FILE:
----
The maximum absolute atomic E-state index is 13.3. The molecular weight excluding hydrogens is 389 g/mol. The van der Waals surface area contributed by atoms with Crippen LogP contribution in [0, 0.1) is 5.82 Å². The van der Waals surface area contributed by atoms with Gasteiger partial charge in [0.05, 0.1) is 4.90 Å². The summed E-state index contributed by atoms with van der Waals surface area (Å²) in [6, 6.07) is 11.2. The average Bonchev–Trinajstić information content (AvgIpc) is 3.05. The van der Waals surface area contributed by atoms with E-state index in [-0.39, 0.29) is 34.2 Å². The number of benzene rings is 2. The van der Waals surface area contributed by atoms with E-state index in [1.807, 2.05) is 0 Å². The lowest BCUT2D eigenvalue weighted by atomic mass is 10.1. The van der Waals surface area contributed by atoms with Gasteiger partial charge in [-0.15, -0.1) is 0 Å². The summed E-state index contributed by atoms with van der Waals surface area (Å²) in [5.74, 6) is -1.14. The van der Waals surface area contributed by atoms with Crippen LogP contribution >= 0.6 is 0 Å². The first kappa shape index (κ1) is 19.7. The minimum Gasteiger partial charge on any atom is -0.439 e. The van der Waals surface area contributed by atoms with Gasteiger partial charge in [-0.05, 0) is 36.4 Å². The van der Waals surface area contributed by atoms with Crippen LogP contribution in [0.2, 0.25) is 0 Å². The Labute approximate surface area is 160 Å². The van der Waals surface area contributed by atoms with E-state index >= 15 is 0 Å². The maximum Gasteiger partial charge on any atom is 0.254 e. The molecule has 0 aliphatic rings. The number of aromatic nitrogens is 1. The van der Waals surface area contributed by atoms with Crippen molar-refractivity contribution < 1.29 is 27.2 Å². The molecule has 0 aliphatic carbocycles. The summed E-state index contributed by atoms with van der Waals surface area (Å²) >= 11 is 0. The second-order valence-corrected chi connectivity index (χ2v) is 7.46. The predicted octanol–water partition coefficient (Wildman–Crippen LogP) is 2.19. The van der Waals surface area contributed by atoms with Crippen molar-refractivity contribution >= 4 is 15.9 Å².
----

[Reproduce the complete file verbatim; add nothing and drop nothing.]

The maximum absolute atomic E-state index is 13.3. The molecular weight excluding hydrogens is 389 g/mol. The van der Waals surface area contributed by atoms with Crippen LogP contribution in [0, 0.1) is 5.82 Å². The van der Waals surface area contributed by atoms with Gasteiger partial charge in [0.05, 0.1) is 4.90 Å². The summed E-state index contributed by atoms with van der Waals surface area (Å²) in [6, 6.07) is 11.2. The average Bonchev–Trinajstić information content (AvgIpc) is 3.05. The van der Waals surface area contributed by atoms with E-state index in [-0.39, 0.29) is 34.2 Å². The number of benzene rings is 2. The van der Waals surface area contributed by atoms with E-state index in [1.807, 2.05) is 0 Å². The lowest BCUT2D eigenvalue weighted by atomic mass is 10.1. The van der Waals surface area contributed by atoms with Gasteiger partial charge in [-0.15, -0.1) is 0 Å². The summed E-state index contributed by atoms with van der Waals surface area (Å²) in [5.74, 6) is -1.14. The van der Waals surface area contributed by atoms with Crippen LogP contribution >= 0.6 is 0 Å². The first kappa shape index (κ1) is 19.7. The minimum Gasteiger partial charge on any atom is -0.439 e. The van der Waals surface area contributed by atoms with Gasteiger partial charge in [-0.05, 0) is 36.4 Å². The van der Waals surface area contributed by atoms with Crippen LogP contribution in [0.2, 0.25) is 0 Å². The Labute approximate surface area is 160 Å². The van der Waals surface area contributed by atoms with E-state index >= 15 is 0 Å². The maximum Gasteiger partial charge on any atom is 0.254 e. The molecule has 0 aliphatic rings. The number of aromatic nitrogens is 1. The van der Waals surface area contributed by atoms with Crippen molar-refractivity contribution < 1.29 is 27.2 Å². The molecule has 0 aliphatic carbocycles. The summed E-state index contributed by atoms with van der Waals surface area (Å²) >= 11 is 0. The second-order valence-corrected chi connectivity index (χ2v) is 7.46. The predicted octanol–water partition coefficient (Wildman–Crippen LogP) is 2.19. The van der Waals surface area contributed by atoms with Crippen molar-refractivity contribution >= 4 is 15.9 Å².